Minimize Pleiades captures the birth of a new island

This image from the Pleiades satellite, acquired 19 January 2015, shows a new island that has formed from the eruption of the Hunga Tonga underwater volcano, in Tonga.

Hunga Tonga is located between two small islands in the Tonga archipelago; Hunga Tonga and Hunga Ha'apai. This region is located within the "Ring of Fire", an area of the Pacific Ocean which experiences a great deal of seismic activity. As such, activity has been recorded at the volcano for centuries, and even plays a role in Tongan mythology.

The most recent activity began on 19 December 2014 and the eruption continued into January 2015. Steam, ash and nitrogen and phosphorus erupted from the ocean, providing a hazard for local air traffic. Underwater, the volcano was pushing up rocks, wet ash and cooling magma which built up above the volcano. This build-up lead to the discovery of a new island between the existing islands on 16 January, formed around the crater of the volcano. The 1 kilometre wide island, composed mostly of ash, was connected to Honga Ha'apai. The eruption had also stripped the two neighbouring islands of all of their vegetation.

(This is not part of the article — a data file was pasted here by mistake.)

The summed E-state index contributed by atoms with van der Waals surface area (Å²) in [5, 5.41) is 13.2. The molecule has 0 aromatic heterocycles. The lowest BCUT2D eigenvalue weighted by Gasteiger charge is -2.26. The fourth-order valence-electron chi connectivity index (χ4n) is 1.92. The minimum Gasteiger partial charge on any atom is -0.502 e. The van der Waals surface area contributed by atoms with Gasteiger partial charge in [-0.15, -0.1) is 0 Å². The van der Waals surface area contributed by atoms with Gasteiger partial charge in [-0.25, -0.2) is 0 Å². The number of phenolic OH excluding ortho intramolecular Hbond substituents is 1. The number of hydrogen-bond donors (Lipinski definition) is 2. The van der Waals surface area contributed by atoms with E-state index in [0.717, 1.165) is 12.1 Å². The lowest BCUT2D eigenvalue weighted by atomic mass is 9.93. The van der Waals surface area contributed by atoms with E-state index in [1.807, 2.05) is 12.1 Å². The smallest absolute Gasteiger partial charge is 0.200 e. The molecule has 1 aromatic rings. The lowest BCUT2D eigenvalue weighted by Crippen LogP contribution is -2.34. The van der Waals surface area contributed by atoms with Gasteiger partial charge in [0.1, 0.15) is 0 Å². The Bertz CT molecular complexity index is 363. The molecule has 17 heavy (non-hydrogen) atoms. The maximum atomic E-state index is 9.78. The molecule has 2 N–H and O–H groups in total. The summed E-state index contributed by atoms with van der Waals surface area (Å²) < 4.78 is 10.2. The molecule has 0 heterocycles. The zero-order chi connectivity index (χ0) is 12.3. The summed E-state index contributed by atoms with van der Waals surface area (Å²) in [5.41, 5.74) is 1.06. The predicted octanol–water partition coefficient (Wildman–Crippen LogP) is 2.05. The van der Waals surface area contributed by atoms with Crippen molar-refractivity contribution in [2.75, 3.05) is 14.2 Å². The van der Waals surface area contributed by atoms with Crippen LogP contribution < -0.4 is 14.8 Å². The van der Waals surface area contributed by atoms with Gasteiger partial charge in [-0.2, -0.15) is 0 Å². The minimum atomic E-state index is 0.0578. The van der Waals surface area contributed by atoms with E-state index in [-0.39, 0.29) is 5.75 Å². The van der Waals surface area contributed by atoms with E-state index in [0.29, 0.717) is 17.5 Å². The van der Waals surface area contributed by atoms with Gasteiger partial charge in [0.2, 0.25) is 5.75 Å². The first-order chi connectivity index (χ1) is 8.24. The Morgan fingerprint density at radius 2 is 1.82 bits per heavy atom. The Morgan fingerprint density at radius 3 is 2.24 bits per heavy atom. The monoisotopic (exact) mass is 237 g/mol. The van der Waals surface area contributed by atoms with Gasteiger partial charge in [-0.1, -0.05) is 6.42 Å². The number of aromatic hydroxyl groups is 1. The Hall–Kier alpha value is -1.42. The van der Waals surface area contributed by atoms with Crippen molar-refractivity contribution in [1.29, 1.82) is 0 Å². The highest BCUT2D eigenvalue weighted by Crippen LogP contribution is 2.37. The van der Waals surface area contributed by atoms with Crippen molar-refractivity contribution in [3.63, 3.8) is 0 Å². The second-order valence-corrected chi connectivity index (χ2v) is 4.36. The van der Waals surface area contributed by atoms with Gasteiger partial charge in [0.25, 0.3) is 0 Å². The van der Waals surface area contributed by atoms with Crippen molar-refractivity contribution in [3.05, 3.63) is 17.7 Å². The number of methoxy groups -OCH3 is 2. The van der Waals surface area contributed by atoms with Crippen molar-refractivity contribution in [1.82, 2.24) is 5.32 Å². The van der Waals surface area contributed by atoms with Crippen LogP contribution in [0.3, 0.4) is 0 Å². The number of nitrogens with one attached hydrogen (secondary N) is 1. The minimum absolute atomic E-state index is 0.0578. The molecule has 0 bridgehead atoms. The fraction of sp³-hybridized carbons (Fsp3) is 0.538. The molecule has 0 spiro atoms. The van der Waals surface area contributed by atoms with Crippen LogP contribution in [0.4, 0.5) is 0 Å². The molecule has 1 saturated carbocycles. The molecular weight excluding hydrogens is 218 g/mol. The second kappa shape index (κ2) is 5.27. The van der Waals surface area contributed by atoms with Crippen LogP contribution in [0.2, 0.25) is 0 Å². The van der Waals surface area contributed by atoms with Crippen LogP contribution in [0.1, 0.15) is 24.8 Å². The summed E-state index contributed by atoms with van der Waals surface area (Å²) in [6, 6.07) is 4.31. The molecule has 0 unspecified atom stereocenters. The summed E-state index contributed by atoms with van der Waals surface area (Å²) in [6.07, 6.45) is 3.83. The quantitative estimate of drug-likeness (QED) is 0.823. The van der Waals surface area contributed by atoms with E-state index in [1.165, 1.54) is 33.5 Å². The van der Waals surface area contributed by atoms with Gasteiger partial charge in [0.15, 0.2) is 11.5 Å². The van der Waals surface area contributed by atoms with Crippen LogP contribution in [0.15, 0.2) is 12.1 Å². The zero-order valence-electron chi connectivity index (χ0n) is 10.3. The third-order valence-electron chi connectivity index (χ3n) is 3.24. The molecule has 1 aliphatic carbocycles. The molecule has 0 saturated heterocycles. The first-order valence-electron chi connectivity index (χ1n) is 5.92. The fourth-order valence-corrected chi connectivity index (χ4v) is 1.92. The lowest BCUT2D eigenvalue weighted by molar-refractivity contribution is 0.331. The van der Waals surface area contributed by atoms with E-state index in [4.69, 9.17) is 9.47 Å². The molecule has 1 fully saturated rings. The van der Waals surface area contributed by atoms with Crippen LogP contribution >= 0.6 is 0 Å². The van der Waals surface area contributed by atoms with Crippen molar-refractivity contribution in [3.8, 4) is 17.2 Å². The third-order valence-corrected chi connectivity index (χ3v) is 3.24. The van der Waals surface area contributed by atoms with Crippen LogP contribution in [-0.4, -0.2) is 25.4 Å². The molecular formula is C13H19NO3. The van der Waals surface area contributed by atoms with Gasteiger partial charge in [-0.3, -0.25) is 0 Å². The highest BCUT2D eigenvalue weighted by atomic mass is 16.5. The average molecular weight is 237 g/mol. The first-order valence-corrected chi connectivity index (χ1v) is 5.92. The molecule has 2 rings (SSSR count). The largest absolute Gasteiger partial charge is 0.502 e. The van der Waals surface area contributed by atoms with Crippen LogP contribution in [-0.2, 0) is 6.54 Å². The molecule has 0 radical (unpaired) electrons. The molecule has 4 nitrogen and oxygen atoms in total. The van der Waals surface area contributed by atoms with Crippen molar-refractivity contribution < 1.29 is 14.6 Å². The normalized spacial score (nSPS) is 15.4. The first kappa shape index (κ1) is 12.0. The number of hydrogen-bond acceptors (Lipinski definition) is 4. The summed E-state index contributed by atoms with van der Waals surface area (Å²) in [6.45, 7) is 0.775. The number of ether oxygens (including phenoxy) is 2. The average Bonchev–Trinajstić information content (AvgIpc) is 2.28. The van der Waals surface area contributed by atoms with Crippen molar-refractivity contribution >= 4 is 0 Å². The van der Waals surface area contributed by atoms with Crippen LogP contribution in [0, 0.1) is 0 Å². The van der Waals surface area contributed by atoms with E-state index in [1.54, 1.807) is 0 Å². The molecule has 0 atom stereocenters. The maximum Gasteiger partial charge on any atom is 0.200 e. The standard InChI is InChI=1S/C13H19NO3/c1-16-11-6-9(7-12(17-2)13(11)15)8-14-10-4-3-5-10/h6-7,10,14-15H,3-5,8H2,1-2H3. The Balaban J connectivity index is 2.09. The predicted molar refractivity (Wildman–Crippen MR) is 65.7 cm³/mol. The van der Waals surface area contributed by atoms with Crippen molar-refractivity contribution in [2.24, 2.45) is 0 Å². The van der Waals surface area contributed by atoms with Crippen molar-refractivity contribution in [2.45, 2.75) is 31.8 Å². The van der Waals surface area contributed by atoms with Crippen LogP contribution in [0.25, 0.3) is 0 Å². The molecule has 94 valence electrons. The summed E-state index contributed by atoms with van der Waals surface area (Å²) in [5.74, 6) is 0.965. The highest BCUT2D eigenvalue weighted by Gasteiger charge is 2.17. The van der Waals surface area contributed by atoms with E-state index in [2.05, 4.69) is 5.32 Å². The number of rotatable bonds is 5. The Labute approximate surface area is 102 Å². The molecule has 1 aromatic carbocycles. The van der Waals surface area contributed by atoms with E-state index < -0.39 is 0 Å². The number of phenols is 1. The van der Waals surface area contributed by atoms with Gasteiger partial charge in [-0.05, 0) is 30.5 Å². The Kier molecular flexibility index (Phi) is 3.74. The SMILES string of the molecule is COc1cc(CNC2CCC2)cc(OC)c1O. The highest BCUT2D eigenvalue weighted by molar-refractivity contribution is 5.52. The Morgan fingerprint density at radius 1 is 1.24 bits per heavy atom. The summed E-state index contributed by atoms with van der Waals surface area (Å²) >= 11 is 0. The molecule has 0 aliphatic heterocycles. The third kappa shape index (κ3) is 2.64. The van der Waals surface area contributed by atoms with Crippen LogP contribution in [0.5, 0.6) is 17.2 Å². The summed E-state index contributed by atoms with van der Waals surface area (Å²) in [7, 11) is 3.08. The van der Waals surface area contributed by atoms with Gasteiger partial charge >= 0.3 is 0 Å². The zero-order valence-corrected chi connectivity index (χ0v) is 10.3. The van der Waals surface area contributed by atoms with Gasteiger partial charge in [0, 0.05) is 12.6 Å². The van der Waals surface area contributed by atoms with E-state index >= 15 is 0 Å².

This new island is not expected to last for long, however, and geologists expect it erode within several months due to its weak composition.

View the full resolution image and an image comparison showing the location before and after the eruption.

Credit: Pleiades © CNES 2015 - Distribution: Airbus Defence and Space, all rights reserved

Hunga Tonga volcanic island

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